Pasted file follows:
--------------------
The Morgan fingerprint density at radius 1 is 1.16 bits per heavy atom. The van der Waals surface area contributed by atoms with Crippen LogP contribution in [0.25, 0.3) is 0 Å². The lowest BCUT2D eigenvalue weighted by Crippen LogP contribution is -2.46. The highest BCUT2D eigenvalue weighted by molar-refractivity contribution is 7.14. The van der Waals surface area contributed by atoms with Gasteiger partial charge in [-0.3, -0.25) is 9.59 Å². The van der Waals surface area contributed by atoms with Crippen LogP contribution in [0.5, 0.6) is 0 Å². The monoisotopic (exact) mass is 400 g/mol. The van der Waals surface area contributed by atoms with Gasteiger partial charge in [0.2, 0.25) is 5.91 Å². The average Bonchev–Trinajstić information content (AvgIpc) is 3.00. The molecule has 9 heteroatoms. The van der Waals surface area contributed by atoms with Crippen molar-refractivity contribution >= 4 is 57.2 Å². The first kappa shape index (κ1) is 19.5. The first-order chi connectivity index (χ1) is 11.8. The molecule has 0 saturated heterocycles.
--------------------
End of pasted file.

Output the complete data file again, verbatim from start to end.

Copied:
The Morgan fingerprint density at radius 1 is 1.16 bits per heavy atom. The van der Waals surface area contributed by atoms with Crippen LogP contribution in [0.25, 0.3) is 0 Å². The lowest BCUT2D eigenvalue weighted by Crippen LogP contribution is -2.46. The highest BCUT2D eigenvalue weighted by molar-refractivity contribution is 7.14. The van der Waals surface area contributed by atoms with Gasteiger partial charge in [-0.3, -0.25) is 9.59 Å². The van der Waals surface area contributed by atoms with Crippen LogP contribution in [0.5, 0.6) is 0 Å². The monoisotopic (exact) mass is 400 g/mol. The van der Waals surface area contributed by atoms with Gasteiger partial charge in [0.2, 0.25) is 5.91 Å². The average Bonchev–Trinajstić information content (AvgIpc) is 3.00. The molecule has 9 heteroatoms. The van der Waals surface area contributed by atoms with Crippen molar-refractivity contribution >= 4 is 57.2 Å². The first kappa shape index (κ1) is 19.5. The first-order chi connectivity index (χ1) is 11.8. The molecule has 0 saturated heterocycles.